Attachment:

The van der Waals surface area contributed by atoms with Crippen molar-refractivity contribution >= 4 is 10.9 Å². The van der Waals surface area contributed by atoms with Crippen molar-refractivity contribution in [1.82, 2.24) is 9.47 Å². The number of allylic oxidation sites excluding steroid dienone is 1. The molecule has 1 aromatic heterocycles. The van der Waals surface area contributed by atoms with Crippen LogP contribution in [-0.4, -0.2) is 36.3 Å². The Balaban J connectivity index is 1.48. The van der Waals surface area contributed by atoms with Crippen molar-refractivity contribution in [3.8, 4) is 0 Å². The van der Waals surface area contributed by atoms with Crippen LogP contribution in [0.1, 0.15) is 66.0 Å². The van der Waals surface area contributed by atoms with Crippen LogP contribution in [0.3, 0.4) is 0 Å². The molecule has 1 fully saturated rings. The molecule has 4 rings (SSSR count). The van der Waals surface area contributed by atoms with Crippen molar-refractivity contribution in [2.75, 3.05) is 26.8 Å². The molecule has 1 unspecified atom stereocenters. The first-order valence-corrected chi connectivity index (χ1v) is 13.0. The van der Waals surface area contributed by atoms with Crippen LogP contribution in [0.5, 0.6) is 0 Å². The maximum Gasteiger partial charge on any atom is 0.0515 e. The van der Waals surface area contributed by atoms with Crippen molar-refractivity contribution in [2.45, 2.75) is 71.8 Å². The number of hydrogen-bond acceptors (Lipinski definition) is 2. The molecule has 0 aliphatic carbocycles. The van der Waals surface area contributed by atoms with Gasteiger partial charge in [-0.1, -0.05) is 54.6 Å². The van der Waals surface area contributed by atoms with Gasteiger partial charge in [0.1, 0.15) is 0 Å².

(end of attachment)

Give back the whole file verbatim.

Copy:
The van der Waals surface area contributed by atoms with Crippen molar-refractivity contribution >= 4 is 10.9 Å². The van der Waals surface area contributed by atoms with Crippen molar-refractivity contribution in [1.82, 2.24) is 9.47 Å². The number of allylic oxidation sites excluding steroid dienone is 1. The molecule has 1 aromatic heterocycles. The van der Waals surface area contributed by atoms with Crippen LogP contribution in [-0.4, -0.2) is 36.3 Å². The Balaban J connectivity index is 1.48. The van der Waals surface area contributed by atoms with Crippen molar-refractivity contribution in [3.8, 4) is 0 Å². The van der Waals surface area contributed by atoms with Crippen LogP contribution in [0.1, 0.15) is 66.0 Å². The van der Waals surface area contributed by atoms with Crippen LogP contribution in [0.3, 0.4) is 0 Å². The molecule has 1 fully saturated rings. The molecule has 4 rings (SSSR count). The van der Waals surface area contributed by atoms with Crippen molar-refractivity contribution in [2.75, 3.05) is 26.8 Å². The molecule has 1 unspecified atom stereocenters. The first-order valence-corrected chi connectivity index (χ1v) is 13.0. The van der Waals surface area contributed by atoms with Crippen LogP contribution in [0.5, 0.6) is 0 Å². The maximum Gasteiger partial charge on any atom is 0.0515 e. The van der Waals surface area contributed by atoms with Crippen molar-refractivity contribution in [2.45, 2.75) is 71.8 Å². The number of hydrogen-bond acceptors (Lipinski definition) is 2. The molecule has 0 aliphatic carbocycles. The van der Waals surface area contributed by atoms with Gasteiger partial charge in [-0.1, -0.05) is 54.6 Å². The van der Waals surface area contributed by atoms with Gasteiger partial charge in [0.1, 0.15) is 0 Å².